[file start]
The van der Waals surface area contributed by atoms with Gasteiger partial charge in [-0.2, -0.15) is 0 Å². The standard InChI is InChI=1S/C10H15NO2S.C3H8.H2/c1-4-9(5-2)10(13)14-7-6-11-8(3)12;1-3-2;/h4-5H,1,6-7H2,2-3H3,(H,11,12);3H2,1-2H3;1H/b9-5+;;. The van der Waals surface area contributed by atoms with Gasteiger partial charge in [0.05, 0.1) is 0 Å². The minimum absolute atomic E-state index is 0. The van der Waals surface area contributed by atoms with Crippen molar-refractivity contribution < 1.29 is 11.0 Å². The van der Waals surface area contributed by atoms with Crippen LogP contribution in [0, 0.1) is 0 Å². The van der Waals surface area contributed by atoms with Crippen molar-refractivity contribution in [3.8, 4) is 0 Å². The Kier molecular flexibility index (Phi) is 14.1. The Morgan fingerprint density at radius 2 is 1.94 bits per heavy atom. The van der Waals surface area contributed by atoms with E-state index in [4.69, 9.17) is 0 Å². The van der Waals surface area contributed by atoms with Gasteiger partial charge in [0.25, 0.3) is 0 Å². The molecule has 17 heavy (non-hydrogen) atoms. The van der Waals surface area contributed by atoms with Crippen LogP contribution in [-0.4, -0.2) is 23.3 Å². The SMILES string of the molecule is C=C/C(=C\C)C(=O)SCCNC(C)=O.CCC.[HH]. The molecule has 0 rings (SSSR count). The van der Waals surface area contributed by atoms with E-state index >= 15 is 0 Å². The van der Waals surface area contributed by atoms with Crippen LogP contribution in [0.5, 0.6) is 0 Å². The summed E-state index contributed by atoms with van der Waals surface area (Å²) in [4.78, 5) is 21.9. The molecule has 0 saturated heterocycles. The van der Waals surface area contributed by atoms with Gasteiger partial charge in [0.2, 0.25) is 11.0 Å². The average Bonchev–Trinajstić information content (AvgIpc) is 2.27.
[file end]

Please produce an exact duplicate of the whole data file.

The van der Waals surface area contributed by atoms with Gasteiger partial charge in [-0.2, -0.15) is 0 Å². The standard InChI is InChI=1S/C10H15NO2S.C3H8.H2/c1-4-9(5-2)10(13)14-7-6-11-8(3)12;1-3-2;/h4-5H,1,6-7H2,2-3H3,(H,11,12);3H2,1-2H3;1H/b9-5+;;. The van der Waals surface area contributed by atoms with Gasteiger partial charge in [0.05, 0.1) is 0 Å². The minimum absolute atomic E-state index is 0. The van der Waals surface area contributed by atoms with Crippen molar-refractivity contribution < 1.29 is 11.0 Å². The van der Waals surface area contributed by atoms with Crippen LogP contribution in [0, 0.1) is 0 Å². The van der Waals surface area contributed by atoms with Crippen molar-refractivity contribution in [3.8, 4) is 0 Å². The Kier molecular flexibility index (Phi) is 14.1. The Morgan fingerprint density at radius 2 is 1.94 bits per heavy atom. The van der Waals surface area contributed by atoms with E-state index in [4.69, 9.17) is 0 Å². The van der Waals surface area contributed by atoms with Gasteiger partial charge in [0.25, 0.3) is 0 Å². The molecule has 17 heavy (non-hydrogen) atoms. The van der Waals surface area contributed by atoms with Crippen LogP contribution in [-0.4, -0.2) is 23.3 Å². The SMILES string of the molecule is C=C/C(=C\C)C(=O)SCCNC(C)=O.CCC.[HH]. The molecule has 0 rings (SSSR count). The van der Waals surface area contributed by atoms with E-state index >= 15 is 0 Å². The van der Waals surface area contributed by atoms with Crippen LogP contribution in [0.5, 0.6) is 0 Å². The summed E-state index contributed by atoms with van der Waals surface area (Å²) in [4.78, 5) is 21.9. The molecule has 0 saturated heterocycles. The van der Waals surface area contributed by atoms with Gasteiger partial charge in [0.2, 0.25) is 11.0 Å². The average Bonchev–Trinajstić information content (AvgIpc) is 2.27.